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3 Answers

Flying with a Disibility what are my options

Asked by: 2421 views FAA Regulations, Private Pilot

My current medical synopsis has the VA Veterans Administration has me diagnosed with 90% combat related disability due to TBI Traumatic Brain Injury. This condition manifests in some (not all) short term memory loss, which mostly appears to the outsider as age related moments, just a little more than normal.



I have read CFR 63. 307 and it does not reference my condition as a "disqualifier", but my conscience tells me differently. The last flight for me was 1980 with under with my PPL in hand and I have never have my medical revoked, but again my last class (3) was again in 1980.


I took a flight with an instructor last week and he indicated I have a few rusty areas to clean up, but fundementals looked solid.


So, am I splitting hairs with regaurds to CFR 67 ?


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3 Answers

  1. Carol Karp on Dec 08, 2011

    With the new light sport rules you can fly with your driver’s license (as long as you were never denied a medical, which you stated is the case) to validate your fitness to fly. No medical required. However, if you feel that you are not medically fit to fly then it is your responsibility to ground yourself (as said in regs). I can’t say anything past this because I’m just not qualified! 🙂 Best of luck!

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  2. Matthew Waugh on Dec 08, 2011

    Have you determined if your condition is reportable when you apply for a medical? I assume it is – and if so then you should get serious medical advice from someone familiar with the FAA system (do not just apply for a medical and see what happens).
    If you can’t obtain an FAA medical then you can choose to wrestle with the moral, ethical and legal issues of self-certifying to fly light sport aircraft.

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  3. Bill Trussell on Dec 14, 2011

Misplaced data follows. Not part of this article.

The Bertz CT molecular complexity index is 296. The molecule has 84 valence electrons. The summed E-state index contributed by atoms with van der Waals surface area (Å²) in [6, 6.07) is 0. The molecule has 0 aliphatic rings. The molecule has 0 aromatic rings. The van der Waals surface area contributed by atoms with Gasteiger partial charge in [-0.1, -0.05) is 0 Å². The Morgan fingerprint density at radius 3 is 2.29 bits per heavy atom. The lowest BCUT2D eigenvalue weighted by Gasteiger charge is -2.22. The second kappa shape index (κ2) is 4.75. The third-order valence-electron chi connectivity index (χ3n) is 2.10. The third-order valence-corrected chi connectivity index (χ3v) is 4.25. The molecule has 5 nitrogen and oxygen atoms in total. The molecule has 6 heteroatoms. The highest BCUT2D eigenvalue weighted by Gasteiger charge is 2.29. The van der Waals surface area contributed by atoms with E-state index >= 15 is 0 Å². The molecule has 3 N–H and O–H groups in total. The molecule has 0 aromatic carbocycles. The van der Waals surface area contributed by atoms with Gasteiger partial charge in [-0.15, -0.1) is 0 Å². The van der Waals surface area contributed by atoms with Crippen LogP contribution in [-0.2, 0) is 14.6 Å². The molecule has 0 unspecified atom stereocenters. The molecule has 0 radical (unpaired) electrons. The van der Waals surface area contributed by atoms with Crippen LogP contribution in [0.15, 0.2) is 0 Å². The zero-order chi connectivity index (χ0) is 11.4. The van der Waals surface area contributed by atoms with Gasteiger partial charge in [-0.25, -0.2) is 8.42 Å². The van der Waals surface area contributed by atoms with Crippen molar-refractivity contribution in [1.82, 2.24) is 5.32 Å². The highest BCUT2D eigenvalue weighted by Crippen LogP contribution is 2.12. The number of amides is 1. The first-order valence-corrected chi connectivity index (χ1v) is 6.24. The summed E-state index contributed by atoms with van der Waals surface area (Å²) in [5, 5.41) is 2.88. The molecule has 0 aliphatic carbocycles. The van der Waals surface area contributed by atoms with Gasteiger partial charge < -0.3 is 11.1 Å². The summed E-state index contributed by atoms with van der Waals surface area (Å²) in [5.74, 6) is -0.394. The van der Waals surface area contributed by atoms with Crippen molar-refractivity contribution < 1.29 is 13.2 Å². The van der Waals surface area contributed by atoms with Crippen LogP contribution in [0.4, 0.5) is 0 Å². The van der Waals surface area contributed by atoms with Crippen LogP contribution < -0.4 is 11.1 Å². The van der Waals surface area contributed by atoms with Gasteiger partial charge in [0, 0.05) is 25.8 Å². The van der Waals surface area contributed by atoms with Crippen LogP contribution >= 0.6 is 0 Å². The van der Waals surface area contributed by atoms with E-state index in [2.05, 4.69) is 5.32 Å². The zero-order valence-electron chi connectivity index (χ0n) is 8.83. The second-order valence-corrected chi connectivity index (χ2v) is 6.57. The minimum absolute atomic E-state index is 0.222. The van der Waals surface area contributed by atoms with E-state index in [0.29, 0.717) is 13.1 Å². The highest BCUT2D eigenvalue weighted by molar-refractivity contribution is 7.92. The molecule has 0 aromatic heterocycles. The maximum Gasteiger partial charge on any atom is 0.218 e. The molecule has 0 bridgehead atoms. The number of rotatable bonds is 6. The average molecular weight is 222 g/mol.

This is a two edged sword.  First please see the medical examiners instructions for item 18 on the application under “other conditions, disabilities or surgery in medical history …:
    Application Process for Medical Certification
    Applicant History – Item 18. Medical Historyx. Other illness, disability, or surgery The applicant should describe the nature of these illnesses in the EXPLANATIONS box. If additional records, tests, or specialty reports are necessary in order to make a certification decision, the applicant should so be advised. If the applicant does not wish to provide the information requested by the Examiner, the Examiner should defer issuance.If the applicant wishes to have the FAA review the application and decide what ancillary documentation is needed, the Examiner should defer issuance of the medical certificate and forward the completed FAA Form 8500-8 to the AMCD. If the Examiner proceeds to obtain documentation, but all data will not be received with the 2 weeks, FAA Form 8500-8 should be transmitted immediately to the AMCD with a note that additional documents will be forwarded later under separate cover.
    This would require you to disclose your disability and the conditions surrounding it, including the cause.  If you do not you run the risk of someone accusing you of fraud on your application.
    The other side of this is the impact on any disability benefits or services being received based on your condition.  By applying for, and perhaps being granted a medical certificate, you could run the risk of placing any benefits in jeopardy.  Issuance of a medical certificate could start a firestorm that you will not be able to put out.
    Perhaps the best course of action is to fly under provisions of a sport pilot certificate, where you could use a drivers license as the basis of medical fitness to fly.  This assumes that you have not had any other side effects of your condition like seizures, which are not fully under control.

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